Feds Looking to Set Up Allen Ginsberg?
Clip Job: an excerpt every day from the Voice archives.
April 21, 1966, Vol. XI, No. 27
U.S. Tried to 'Set Up' Ginsberg for Dope Run
By Marlene Nadle
Musician Jack William Martin, underground film-maker Jack Smith, and poet Piero Heliczer were convicted last week in Federal court of assaulting narcotics agents. Irene Nolan, a theatre employee, was found not guilty. At the four-day trial the defense described an alleged plot that was intended to "set up" poet Allen Ginsberg for a narcotics arrest.
The scuffle between the avant garde and the agents took place on August 11 at the Broadway Central Hotel. It occurred after agents attempted to arrest Martin, who'd just finished a speech at a benefit in which he stated that the police had promised him a light sentence on a pending marijuana charge if he would cooperate in setting up Ginsberg.
At the trial, testimony was given that Federal narcotics agents in sports shirts had taken Martin off the platform, up the aisle, and into the hallway, where Miss Nolan testified she slapped one of the men. Then, Heliczer, followed by Smith, became involved.
The defendants claimed they were unaware that the men in sports shirts were agents. Government witnesses admitted that only one of the agents was wearing a badge.
The narcotics agents stated that their presence at the hotel on the night of the arrest was prompted by an alleged threat made by Martin against Raymond Cutler, a government witness in the Martin marijuana case. Cutler was also a government witness in the marijuana case against Dr. Timothy Leary. Agent Bruce Jensen said in court that the government has a case pending against Cutler.
Conflicting testimony was given at the trial about the wording and intent of the alleged threat against Cutler. Government witnesses testified that Martin had said to Cutler, "Man, you're dead," and meant it as a threat on Cutler's life. Martin stated in court that he had said to Cutler on July 30, "Man, you're dead in this town," and meant it to indicate he was finished with people who used to be his friends.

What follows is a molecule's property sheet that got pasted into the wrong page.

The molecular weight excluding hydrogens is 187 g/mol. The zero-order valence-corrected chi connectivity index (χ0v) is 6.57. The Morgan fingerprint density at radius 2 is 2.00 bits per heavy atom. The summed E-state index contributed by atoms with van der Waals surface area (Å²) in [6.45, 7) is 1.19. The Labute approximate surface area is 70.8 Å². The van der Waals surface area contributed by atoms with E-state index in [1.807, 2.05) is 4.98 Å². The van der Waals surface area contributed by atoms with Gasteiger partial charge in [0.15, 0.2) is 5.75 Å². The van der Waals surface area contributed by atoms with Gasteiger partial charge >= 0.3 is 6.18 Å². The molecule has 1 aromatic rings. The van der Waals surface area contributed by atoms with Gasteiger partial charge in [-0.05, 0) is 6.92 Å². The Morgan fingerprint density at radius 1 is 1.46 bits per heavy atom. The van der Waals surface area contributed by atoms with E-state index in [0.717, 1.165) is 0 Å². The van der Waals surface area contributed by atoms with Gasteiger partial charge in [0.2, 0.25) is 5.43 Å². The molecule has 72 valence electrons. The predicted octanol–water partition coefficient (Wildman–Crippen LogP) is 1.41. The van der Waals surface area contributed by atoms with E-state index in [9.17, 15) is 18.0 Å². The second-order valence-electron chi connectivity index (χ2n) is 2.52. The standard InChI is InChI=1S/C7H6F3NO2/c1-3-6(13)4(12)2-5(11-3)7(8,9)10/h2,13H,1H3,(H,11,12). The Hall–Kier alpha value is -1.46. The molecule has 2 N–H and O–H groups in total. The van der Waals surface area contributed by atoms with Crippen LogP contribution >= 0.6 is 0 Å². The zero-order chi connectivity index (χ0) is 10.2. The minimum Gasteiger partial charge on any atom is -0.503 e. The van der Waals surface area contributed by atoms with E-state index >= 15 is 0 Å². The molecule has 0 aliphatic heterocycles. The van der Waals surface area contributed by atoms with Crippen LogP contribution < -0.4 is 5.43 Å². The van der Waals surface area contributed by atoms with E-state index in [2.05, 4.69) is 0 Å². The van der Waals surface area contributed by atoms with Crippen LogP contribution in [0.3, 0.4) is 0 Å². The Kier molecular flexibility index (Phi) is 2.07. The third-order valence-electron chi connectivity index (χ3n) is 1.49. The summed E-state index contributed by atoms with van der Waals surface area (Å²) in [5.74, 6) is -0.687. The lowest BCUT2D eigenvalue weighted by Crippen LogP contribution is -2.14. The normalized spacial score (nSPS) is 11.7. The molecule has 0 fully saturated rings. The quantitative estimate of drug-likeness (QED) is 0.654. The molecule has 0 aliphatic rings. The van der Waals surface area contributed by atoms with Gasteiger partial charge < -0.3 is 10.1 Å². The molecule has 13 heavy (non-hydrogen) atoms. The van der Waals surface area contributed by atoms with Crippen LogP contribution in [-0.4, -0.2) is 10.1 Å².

Both sides agreed that Martin had been picked up for questioning a day or two after the alleged threat was made, and was released.
Defense counsel Stanley Faulkner said in his summation that the narcotics bureau never took Martin's purported threat seriously or they would have filed a formal complaint before or after the arrest at the hotel on August 11. He concluded that the arrest at the hotel benefit -- to aid a man picked up on a marijuana charge -- was just a way to try to get Martin to cooperate in setting up Ginsberg for a narcotics charge.
Earlier in the trial one of the agents who had arrested Martin at the Broadway Central testified that he had asked Martin whether he knew if Ginsberg possessed or sold narcotics. The agent, Bruce Jensen, admitted that he had asked Martin to help the narcotics bureau by acting as an informant, but that Martin had never been used in that capacity.
The defense intends to appeal the case, following sentencing on May 26, on the grounds that Martin's arrest on August 11, which precipitated the scuffle, was illegal. Defense attorney Faulkner will argue that the narcotics agents went beyond the function to which they are limited by law when they arrested Martin without a warrant on the basis of the alleged threat.
Narcotics agents may arrest people without warrants, according to the U.S. Code, only when the agent witnesses a crime himself and for crimes that violate the narcotics law.
Martin, 24, Smith, 33, and Heliczer, 28, can each get sentences of three years in jail and fines up to $10,000.
[Each weekday morning, we post an excerpt from another issue of the Voice, going in order from our oldest archives. Visit our Clip Job archive page to see excerpts back to 1956.]